US Dollar Coin (USDC) stablecoin issuer Circle is responding to proposed changes to the European Union’s (EU) financial crime policies, which would impact crypto companies.
In May, the European Banking Authority (EBA) launched a public consultation on amendments that would extend the scope of EU’s guidelines on money laundering and terrorist financing (ML/TF) risk factors to crypto asset service providers (CASPs).
The proposed amendments seek to provide standards that will enable crypto asset service providers to effectively identify and mitigate money laundering and terrorist financing activities.
The financial watchdog also introduces sector-specific guidance, citing that CASPs may have increased risks to financial crimes because of the use of innovative technologies, and instant transfers of crypto assets and services with privacy-enhancing features.
In a statement, Circle says it welcomes the guidelines, but raises concerns on three issues.
The firm says the use of the term “providers of services in the crypto-assets ecosystem” in the proposal lacks clarity. The stablecoin issuer suggests that the EBA instead use the term “crypto-asset service provider” already defined in the EU’s Markets in Crypto-Assets Regulation (MiCA) law.
“The broad terminology used could unintentionally include providers of technology and ancillary services, such as blockchain analytics, web infrastructure, etc. Such entities are not involved in, and have no control over the flow of crypto-assets, thus presenting a limited risk of money laundering and terrorist financing.”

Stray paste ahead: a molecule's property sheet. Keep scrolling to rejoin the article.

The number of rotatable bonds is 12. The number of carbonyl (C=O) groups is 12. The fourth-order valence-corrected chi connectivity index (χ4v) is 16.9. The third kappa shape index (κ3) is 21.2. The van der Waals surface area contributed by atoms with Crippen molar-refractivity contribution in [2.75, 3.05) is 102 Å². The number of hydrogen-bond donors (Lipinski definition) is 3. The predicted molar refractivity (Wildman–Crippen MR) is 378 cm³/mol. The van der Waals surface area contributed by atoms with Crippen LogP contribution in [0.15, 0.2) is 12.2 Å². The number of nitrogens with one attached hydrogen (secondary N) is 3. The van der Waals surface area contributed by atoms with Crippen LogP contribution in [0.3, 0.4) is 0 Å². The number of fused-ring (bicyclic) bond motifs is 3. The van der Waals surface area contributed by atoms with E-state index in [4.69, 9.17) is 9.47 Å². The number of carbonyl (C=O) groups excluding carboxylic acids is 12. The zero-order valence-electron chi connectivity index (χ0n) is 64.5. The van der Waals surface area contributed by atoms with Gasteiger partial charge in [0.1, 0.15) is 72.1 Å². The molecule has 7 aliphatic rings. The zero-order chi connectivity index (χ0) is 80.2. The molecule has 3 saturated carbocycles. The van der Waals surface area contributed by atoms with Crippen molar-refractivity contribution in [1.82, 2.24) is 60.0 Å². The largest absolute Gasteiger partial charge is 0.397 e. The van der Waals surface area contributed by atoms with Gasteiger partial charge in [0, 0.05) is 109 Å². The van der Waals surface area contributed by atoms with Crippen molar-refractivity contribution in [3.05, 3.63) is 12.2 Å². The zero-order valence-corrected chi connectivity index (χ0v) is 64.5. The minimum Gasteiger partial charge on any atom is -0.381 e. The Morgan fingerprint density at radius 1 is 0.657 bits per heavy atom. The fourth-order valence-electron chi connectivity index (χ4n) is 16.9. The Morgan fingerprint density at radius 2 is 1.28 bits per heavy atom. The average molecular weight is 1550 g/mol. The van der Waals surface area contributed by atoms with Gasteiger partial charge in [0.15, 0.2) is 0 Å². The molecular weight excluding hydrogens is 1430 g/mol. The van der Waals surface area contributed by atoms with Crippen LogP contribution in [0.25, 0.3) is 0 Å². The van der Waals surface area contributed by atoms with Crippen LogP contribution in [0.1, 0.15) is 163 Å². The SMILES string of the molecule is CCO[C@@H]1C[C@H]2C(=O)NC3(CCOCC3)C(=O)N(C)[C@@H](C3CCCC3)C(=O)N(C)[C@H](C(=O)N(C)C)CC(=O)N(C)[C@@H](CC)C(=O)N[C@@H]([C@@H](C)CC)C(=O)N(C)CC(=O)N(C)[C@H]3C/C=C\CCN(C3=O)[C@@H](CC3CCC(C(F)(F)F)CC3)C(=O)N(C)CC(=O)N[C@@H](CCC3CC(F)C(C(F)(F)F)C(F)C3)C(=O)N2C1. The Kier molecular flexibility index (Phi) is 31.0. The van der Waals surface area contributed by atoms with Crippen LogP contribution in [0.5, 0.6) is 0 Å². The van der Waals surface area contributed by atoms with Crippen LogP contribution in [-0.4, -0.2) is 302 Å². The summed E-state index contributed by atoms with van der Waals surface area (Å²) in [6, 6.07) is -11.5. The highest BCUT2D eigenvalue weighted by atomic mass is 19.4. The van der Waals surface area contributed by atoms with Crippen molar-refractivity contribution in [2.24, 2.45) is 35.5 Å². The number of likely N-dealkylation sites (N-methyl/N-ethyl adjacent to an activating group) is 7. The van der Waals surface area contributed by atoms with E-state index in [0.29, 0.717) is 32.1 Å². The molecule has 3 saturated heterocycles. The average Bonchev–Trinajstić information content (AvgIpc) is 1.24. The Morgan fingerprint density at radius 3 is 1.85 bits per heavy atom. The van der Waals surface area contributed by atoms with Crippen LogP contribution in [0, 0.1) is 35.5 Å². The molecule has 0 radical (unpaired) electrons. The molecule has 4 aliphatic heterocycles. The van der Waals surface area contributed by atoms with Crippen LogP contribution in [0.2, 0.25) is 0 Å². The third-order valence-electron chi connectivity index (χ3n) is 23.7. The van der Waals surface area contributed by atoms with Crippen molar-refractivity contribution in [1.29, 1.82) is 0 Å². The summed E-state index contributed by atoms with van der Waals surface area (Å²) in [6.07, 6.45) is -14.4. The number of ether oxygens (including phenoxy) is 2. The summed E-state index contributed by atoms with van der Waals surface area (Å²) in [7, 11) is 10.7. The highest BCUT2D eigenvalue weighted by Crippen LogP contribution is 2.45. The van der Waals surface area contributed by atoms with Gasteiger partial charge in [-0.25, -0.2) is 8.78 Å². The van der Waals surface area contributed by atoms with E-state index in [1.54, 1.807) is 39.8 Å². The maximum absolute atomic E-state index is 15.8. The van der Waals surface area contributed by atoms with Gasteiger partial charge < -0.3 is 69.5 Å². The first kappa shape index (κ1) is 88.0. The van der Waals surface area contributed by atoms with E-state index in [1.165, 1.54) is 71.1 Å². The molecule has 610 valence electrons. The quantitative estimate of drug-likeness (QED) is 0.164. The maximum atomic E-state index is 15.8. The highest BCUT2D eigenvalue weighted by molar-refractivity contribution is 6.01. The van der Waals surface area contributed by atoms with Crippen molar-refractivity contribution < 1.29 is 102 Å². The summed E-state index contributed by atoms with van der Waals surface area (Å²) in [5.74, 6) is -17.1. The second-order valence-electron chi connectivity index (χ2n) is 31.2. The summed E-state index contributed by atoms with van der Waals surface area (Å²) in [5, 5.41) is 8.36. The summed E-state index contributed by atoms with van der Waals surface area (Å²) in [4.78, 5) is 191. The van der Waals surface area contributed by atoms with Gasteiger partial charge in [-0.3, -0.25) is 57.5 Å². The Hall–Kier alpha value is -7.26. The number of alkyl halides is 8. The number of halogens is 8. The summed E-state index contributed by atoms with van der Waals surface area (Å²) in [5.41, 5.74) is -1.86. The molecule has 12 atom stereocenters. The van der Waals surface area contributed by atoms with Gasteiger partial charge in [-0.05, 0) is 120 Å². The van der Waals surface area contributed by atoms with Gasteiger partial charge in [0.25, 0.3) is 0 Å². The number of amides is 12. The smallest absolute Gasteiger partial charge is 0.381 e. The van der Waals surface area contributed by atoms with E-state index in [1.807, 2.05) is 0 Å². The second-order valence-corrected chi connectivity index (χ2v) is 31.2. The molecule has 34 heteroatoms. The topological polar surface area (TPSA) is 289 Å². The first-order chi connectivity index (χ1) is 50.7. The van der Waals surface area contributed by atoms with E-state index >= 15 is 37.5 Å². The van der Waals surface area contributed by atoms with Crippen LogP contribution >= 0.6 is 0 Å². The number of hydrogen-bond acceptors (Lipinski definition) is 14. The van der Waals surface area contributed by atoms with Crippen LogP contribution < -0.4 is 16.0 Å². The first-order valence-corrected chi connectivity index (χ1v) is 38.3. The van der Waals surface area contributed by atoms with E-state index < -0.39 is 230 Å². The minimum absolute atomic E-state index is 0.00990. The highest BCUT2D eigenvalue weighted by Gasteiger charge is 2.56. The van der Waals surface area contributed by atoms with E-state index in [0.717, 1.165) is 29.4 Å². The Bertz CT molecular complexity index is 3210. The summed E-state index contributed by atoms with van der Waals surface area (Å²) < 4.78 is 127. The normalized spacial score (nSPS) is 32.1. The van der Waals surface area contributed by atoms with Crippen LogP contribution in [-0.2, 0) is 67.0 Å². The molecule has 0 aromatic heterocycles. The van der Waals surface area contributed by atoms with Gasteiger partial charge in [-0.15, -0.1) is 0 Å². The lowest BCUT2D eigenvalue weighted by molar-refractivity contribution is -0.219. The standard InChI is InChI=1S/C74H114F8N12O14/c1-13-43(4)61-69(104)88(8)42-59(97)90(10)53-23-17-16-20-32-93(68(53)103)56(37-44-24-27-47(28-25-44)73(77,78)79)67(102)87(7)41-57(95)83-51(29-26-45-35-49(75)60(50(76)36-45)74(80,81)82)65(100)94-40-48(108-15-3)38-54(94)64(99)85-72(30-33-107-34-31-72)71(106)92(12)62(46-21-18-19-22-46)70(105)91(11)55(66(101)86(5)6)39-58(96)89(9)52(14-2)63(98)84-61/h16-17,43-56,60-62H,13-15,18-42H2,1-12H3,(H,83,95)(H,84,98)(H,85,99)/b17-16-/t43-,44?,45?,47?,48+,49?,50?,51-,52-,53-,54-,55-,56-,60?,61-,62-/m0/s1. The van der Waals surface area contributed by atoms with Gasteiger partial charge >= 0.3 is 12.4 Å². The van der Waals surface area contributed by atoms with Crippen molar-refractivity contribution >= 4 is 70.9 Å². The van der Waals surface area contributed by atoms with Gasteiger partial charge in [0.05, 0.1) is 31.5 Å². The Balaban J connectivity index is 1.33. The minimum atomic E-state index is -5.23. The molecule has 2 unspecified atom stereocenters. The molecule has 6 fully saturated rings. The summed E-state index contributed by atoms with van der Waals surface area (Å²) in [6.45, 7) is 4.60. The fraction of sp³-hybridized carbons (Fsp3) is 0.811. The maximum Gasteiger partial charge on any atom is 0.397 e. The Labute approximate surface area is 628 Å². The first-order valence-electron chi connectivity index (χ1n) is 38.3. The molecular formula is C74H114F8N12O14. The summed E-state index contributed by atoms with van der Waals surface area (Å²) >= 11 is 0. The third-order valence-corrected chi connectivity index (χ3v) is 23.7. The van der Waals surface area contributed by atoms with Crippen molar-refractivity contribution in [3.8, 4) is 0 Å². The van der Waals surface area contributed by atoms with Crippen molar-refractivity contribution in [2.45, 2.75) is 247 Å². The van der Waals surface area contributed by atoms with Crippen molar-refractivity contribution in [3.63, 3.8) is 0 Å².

Circle also says the use of technology does not necessarily affect ML/TF risks.
“CASPs that facilitate transfers to and from self-hosted wallets should not be designated higher-risk entities under the guidelines.”
The stablecoin issuer says the guidelines should not cover EU firms that are exempt from the regulatory scope of the MiCA.
“The fact that they are left out of EU regulations indicates that they do not warrant financial, prudential and AML regulation in the EU and should therefore not be subject to these EBA guidelines.”
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